Christian Leuprecht and Hayley McNorton testified on Bill C-59 at the House of Commons Standing Committee on Public Safety and National Security on Dec. 7, 2017. We are pleased to provide their written recommendations.
By Christian Leuprecht and Hayley McNorton, Dec. 11, 2017
1. The National Security and Intelligence Review Agency (NSIRA) should have the ability to support the National Security and Intelligence Committee of Parliamentarians (NSICOP).
Bill C-59 does not describe if and how NSIRA will support NSICOP in reviewing issues related to national security and intelligence. Since members of NSICOP have limited experience in intelligence or security, it will need internal, and possibly external, expertise to fulfill its mandate. If Bill C-59 is passed, NSICOP will only be able to apply to NSIRA or Civilian Review and Complaints Commission (CRCC) of the RCMP.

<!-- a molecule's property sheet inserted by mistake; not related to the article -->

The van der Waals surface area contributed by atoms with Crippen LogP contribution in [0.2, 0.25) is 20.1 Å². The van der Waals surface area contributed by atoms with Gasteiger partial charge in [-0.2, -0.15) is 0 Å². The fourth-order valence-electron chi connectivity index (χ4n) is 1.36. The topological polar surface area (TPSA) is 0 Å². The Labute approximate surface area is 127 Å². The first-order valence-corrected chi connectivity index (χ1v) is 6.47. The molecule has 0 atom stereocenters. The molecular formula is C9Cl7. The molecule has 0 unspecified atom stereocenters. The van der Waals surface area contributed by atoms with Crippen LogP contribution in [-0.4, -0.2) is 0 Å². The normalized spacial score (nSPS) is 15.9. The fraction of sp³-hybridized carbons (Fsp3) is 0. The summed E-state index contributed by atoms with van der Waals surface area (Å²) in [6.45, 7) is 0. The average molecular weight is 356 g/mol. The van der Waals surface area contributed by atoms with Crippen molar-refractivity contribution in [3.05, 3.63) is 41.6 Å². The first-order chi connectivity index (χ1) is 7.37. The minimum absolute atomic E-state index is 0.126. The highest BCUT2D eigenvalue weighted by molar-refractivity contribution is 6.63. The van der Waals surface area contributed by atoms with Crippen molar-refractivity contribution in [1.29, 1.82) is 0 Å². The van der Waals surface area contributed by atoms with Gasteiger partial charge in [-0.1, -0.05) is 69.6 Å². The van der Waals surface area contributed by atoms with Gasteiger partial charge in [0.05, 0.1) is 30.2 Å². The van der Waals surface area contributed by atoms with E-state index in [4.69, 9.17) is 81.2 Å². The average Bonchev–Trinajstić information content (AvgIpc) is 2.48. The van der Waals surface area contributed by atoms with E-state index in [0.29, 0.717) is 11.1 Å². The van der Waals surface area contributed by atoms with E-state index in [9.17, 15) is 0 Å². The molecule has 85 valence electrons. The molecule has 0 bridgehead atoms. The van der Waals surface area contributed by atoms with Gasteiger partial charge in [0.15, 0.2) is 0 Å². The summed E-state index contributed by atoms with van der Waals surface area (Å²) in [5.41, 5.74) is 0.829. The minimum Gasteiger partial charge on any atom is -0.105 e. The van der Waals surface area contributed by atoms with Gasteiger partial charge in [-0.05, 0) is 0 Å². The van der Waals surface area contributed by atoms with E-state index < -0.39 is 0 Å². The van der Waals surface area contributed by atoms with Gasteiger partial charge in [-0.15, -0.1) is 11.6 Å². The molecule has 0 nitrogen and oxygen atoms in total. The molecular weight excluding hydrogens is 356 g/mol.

This raises the question of how much support NSIRA will provide and of what kind. First, on the matter of what kind of support, NSIRA could offer expert analysis/input and training workshops to NSICOP’s secretariat. When providing expert analysis, NSIRA would be required to ensure that this information does not violate the provisions guiding NSICOP’s access to classified information and decide how NSIRA will physically share information with NSICOP.
Second, in terms of how much support, it would be problematic if NSICOP relied on NSIRA as its primary resource for expert analysis. NSIRA would have a maximum of seven members (and a minimum of four), and only the Chair and Vice-chair could be full-time. Furthermore, NSIRA will have a broader mandate than the CSE Commissioner (OCSEC) or the Security Intelligence Review Committee (SIRC), and, consequently, might not have time to assist NSICOP on a permanent basis. As a result, NSICOP would need to rely on its secretariat to give the best advice, options and analysis to fulfill its mandate, and apply to NSIRA only when it cannot answer a question with its in-house expertise.